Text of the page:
By accepting you will be accessing a service provided by a third-party external to https://www.nicholasjennings.com/
The concert began and ended badly. Minutes before the members of Blue Rodeo were due onstage at the student lounge of Erindale College in suburban Toronto, the band’s manager, John Caton, had been refused admittance. A student security guard with a penchant for protocol insisted that because Caton had no photo identification proving he was old enough to drink, the manager—who is 39—could not go in. Undeterred, Blue Rodeo gave a spirited two-hour performance. Yet some people in the audience of 300 failed to give the show their full attention: it had been exam week, and several students were more interested in consuming large quantities of beer than in listening to the band’s thoughtful brand of country-pop. As the concert drew to a close, a fight broke out between two inebriated young men who had been ejected from the lounge. In a fit of pique, the more boisterous of the two kicked in a door beside the stage, spraying the band’s equipment with long shards of glass. That sort of night is all too familiar to bands still establishing themselves. But Blue Rodeo is poised to leave such experiences behind.
The Erindale College appearance was a warm-up for an international tour that will take the group to large concert halls across Canada and to major engagements in the United States and Europe. The tour opens officially this week in Winnipeg, moving on to three nearly sold-out nights at Toronto’s 2,500-seat Convocation Hall on April 28 and to big engagements in Vancouver, Ottawa, Montreal and other centres in May.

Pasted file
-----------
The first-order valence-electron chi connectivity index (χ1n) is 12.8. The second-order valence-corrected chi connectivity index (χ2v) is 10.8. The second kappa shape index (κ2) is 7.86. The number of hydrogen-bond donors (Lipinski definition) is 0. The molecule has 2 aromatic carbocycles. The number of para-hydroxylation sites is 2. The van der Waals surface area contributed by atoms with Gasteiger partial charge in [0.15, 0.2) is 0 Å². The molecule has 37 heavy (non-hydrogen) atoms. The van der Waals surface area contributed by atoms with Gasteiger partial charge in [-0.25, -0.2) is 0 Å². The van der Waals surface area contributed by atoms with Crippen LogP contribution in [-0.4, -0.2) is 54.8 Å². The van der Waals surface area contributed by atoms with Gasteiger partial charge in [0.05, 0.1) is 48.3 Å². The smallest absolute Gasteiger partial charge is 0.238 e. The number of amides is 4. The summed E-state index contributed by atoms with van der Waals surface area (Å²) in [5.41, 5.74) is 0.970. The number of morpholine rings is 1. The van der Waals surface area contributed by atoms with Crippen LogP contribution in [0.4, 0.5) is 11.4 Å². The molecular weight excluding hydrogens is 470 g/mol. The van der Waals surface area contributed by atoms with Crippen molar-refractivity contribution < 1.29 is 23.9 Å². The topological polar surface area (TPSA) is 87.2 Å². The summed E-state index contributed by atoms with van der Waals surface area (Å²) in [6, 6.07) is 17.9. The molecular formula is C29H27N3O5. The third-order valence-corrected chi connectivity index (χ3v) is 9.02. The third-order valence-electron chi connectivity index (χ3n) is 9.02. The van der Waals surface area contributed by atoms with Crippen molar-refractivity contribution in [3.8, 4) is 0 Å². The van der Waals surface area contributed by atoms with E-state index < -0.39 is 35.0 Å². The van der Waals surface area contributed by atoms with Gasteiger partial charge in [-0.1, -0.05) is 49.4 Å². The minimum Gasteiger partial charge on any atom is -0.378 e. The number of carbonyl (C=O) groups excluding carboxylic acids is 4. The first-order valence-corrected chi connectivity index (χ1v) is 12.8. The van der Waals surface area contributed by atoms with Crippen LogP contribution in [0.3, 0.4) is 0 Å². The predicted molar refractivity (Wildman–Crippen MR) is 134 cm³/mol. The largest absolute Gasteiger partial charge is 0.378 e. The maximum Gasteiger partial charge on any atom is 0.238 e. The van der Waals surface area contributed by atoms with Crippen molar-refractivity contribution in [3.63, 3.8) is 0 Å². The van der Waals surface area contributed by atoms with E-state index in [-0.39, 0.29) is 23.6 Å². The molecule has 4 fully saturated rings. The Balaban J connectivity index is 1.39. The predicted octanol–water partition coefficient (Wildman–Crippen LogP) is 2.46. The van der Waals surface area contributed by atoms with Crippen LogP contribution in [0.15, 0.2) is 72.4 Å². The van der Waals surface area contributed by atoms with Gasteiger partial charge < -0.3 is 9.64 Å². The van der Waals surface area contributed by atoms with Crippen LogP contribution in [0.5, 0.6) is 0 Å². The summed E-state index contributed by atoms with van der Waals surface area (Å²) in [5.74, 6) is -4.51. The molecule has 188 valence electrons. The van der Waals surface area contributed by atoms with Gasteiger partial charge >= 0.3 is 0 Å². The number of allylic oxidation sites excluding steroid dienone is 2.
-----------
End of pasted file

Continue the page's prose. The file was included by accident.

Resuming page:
Blue Rodeo has already proven itself in Canada as a top recording act. It earned a double-platinum award for sales of 200,000 of its 1987 debut album, Outskirts, hit the Top 10 with the now-classic ballad Try and swept all the top Canadian country and rock music awards. Last month, the band won three Juno Awards, including group of the year. With its second album, Diamond Mine, just released in Canada, Blue Rodeo plans to conquer the European and American markets as well. Last week, the group’s U.S. label, Atlantic Records, set up special Blue Rodeo appearances in Los Angeles and New York City in order to prepare critics for next month’s American release of Diamond Mine. And this summer, the band will tour Europe after performing similar showcase concerts in England. Said Mark Shulman, Atlantic’s general manager: “We have extremely high hopes for the group and see no reason why they can’t have the same success around the world as they’ve had in Canada.”